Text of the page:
Government services, not simply in Canada but in jurisdictions around the world, are going through a degree of revision. I wouldn’t want to see it as a teeter-totter thing – philanthropy less, government more. But as the world becomes more complex, I think we have to reinvent how philanthropy works, be more sensitive to changing needs, more sensitive to new ways of delivering help and, particularly in a society like ours that believes so much in equality of opportunity, ensure that we don’t have nearly so many missing parts.

And we have a lot of missing parts. Our aboriginal communities are for the most part in a very difficult position, and that’s something we should be very concerned about. We have an increasing gap of skills – an economy where there are people without jobs and jobs without people.

Those kinds of shifts in society will cause a redefinition of the role of government, and I hope will cause a more 21st-century approach in philanthropy.

What would be the role of philanthropy in job creation?

More public-private partnerships – philanthropic endeavour, along with public services. I am honorary patron of Habitat for Humanity, an organization that would like in the next five years to build as many homes as it has in the last 25 years. Increasingly that organization, which used to depend on voluntary labour and somebody writing a cheque to buy the land and build a house, is working with municipalities and other agencies to deliver more social housing. That would be an example of innovative approaches and partnership with government, rather than two silos.

There have also been examples of people directly going abroad and building a school, not even going through charities, which is a very modern notion of philanthropy.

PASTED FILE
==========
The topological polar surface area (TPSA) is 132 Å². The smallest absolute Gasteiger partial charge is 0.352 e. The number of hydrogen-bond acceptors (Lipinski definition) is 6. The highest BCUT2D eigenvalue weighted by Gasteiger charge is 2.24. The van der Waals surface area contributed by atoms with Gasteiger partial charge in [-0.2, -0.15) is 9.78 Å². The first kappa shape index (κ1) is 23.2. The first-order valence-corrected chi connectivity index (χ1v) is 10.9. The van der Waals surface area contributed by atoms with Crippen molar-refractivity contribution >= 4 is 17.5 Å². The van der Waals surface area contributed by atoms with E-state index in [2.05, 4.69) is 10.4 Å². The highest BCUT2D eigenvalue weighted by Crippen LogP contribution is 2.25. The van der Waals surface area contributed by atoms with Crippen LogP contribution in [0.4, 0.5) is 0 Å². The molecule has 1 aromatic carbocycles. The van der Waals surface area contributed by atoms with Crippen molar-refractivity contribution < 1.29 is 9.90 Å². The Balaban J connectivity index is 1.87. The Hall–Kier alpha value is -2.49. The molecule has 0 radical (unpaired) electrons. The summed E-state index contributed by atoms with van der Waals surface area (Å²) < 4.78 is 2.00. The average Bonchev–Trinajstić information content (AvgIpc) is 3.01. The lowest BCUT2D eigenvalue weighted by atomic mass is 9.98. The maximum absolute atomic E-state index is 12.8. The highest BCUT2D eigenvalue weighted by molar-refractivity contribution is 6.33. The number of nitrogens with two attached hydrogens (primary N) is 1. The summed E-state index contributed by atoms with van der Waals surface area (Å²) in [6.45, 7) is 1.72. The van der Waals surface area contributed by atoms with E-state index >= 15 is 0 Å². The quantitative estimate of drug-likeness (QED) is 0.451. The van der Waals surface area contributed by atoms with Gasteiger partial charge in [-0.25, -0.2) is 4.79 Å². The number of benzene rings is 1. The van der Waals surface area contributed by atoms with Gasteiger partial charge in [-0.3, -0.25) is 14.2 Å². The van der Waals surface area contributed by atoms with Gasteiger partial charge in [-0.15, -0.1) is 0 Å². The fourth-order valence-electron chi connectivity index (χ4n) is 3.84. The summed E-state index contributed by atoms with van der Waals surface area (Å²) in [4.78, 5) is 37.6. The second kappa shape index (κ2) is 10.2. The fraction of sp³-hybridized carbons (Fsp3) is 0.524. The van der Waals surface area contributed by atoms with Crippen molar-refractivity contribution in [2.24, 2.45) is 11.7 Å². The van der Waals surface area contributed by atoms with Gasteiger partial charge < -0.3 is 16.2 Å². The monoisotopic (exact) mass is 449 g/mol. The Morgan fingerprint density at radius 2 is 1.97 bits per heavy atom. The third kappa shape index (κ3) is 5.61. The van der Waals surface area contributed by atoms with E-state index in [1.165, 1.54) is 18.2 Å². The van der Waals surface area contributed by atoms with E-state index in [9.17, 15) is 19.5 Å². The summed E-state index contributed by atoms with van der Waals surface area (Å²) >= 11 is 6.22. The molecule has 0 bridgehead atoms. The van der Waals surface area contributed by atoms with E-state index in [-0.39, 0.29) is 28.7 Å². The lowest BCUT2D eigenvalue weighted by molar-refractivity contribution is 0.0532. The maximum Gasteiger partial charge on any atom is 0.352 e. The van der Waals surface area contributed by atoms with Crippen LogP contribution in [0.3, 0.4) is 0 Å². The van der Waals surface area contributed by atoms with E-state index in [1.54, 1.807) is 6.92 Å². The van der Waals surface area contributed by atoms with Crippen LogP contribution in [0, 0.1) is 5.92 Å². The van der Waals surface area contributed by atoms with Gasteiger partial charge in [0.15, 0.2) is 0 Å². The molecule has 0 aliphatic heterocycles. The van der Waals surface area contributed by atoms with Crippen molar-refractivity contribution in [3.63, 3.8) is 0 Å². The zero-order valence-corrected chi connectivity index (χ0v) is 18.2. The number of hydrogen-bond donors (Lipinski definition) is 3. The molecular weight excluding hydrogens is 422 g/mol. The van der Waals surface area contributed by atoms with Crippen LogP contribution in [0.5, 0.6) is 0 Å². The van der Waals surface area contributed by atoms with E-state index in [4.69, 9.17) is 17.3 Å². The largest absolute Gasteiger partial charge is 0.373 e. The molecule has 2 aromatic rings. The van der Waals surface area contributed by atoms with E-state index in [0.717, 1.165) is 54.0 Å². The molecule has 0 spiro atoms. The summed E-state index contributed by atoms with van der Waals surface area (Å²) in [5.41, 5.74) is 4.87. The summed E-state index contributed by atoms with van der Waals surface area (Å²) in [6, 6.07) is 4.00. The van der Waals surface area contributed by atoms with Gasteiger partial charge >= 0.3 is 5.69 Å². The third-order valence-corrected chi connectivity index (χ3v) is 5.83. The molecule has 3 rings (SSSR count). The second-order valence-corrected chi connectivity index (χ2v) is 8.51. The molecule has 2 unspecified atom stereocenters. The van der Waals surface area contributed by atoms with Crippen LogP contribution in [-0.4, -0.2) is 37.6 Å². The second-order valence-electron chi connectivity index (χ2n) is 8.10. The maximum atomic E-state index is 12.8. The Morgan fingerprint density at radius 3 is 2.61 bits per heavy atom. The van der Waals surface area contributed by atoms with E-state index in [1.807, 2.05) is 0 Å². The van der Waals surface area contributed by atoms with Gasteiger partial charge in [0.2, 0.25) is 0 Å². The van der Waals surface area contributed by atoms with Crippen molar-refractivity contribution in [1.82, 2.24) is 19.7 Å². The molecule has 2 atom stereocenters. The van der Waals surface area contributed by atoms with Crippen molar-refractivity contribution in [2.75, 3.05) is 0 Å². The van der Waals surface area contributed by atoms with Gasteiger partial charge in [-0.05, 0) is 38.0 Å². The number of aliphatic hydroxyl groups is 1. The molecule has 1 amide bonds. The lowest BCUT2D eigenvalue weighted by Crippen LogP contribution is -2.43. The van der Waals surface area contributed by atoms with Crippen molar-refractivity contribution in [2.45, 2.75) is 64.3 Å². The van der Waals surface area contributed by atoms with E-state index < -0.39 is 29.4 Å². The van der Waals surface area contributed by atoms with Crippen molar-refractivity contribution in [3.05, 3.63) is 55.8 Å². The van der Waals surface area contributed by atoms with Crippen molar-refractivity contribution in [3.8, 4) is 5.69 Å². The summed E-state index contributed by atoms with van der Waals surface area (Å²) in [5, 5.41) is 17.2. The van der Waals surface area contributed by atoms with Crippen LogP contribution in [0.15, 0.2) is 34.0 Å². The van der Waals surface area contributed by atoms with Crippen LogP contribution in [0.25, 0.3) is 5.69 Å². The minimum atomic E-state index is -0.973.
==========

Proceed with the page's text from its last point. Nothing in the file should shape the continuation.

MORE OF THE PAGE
As we think of philanthropy changing, that business of engaging is quite key. When one is involved beyond the writing of the cheque, one gets much more passionate about the cause; one understands it better and makes better investments.

You touch on collaboration in your speeches quite often. Can you give me a example?

[Research in Motion CEO] Mike Lazaridis has invested now around $300-million of his own money in an institute of theoretical physics and then an institute for quantum computing. He has captured the imagination of governments to see that Canada has an opportunity to be a leader. That’s a brilliant private-public partnership, which started with a philanthropic gift but will build a whole new industry.

Stories about too much money going to salaries and not enough going to the services have eroded trust in charities.

It makes philanthropy more difficult. On the other hand, when you get the sense that by and large charities are well managed in this country, that helps the cause.

The Netherlands has a central bureau of fundraising. Do you think Canada needs a similar body?

The Netherlands actually has a government agency that gives a Good Housekeeping seal of approval to charitable organizations which have agreed to meet certain standards. That’s not the kind of thing the Canada Revenue Agency should do, in my judgment. It should ensure honesty in terms of tax receipts and that sort of thing. But the notion of capacity-building, of encouraging better management ideas, or helping with good governance of charities – at the level beyond the basic – I think there’s a need for a more entrepreneurial type of organization. The Dutch do it well, and I think we could emulate that.

Are we making good use of the expertise of New Canadians?